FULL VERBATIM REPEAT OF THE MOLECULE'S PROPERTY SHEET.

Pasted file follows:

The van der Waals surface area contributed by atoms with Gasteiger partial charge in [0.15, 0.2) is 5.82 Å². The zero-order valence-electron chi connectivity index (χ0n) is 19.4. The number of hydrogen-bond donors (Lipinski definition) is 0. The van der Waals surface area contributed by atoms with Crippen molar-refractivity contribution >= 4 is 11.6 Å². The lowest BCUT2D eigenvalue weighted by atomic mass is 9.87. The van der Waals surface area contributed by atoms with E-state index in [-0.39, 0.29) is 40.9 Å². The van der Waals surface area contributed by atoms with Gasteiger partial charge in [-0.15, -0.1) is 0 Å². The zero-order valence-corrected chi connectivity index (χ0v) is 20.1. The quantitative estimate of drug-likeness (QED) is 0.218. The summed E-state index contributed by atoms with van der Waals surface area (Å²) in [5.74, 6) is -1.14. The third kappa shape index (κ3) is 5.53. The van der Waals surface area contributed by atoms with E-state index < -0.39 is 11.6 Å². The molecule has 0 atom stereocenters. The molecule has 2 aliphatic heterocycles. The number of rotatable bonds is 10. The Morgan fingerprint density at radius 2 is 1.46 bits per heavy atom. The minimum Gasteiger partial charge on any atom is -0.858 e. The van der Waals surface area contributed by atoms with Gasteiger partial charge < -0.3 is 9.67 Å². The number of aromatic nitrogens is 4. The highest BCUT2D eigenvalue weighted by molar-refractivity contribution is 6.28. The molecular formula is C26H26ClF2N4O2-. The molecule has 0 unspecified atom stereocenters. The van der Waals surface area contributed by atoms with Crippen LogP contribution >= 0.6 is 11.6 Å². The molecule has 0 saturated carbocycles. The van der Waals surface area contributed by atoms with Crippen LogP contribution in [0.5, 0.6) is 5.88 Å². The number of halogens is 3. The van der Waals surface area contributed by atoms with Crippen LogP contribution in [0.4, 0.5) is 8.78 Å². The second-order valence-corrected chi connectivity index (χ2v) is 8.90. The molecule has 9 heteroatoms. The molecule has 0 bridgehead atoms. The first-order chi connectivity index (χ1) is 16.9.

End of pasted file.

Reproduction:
The van der Waals surface area contributed by atoms with Gasteiger partial charge in [0.15, 0.2) is 5.82 Å². The zero-order valence-electron chi connectivity index (χ0n) is 19.4. The number of hydrogen-bond donors (Lipinski definition) is 0. The van der Waals surface area contributed by atoms with Crippen molar-refractivity contribution >= 4 is 11.6 Å². The lowest BCUT2D eigenvalue weighted by atomic mass is 9.87. The van der Waals surface area contributed by atoms with E-state index in [-0.39, 0.29) is 40.9 Å². The van der Waals surface area contributed by atoms with Gasteiger partial charge in [-0.15, -0.1) is 0 Å². The zero-order valence-corrected chi connectivity index (χ0v) is 20.1. The quantitative estimate of drug-likeness (QED) is 0.218. The summed E-state index contributed by atoms with van der Waals surface area (Å²) in [5.74, 6) is -1.14. The third kappa shape index (κ3) is 5.53. The van der Waals surface area contributed by atoms with E-state index < -0.39 is 11.6 Å². The molecule has 0 atom stereocenters. The molecule has 2 aliphatic heterocycles. The number of rotatable bonds is 10. The Morgan fingerprint density at radius 2 is 1.46 bits per heavy atom. The minimum Gasteiger partial charge on any atom is -0.858 e. The van der Waals surface area contributed by atoms with Gasteiger partial charge < -0.3 is 9.67 Å². The number of aromatic nitrogens is 4. The highest BCUT2D eigenvalue weighted by molar-refractivity contribution is 6.28. The molecular formula is C26H26ClF2N4O2-. The molecule has 0 unspecified atom stereocenters. The van der Waals surface area contributed by atoms with Crippen LogP contribution >= 0.6 is 11.6 Å². The molecule has 0 saturated carbocycles. The van der Waals surface area contributed by atoms with Crippen LogP contribution in [0.5, 0.6) is 5.88 Å². The number of halogens is 3. The van der Waals surface area contributed by atoms with Crippen LogP contribution in [0.4, 0.5) is 8.78 Å². The second-order valence-corrected chi connectivity index (χ2v) is 8.90. The molecule has 9 heteroatoms. The molecule has 0 bridgehead atoms. The first-order chi connectivity index (χ1) is 16.9.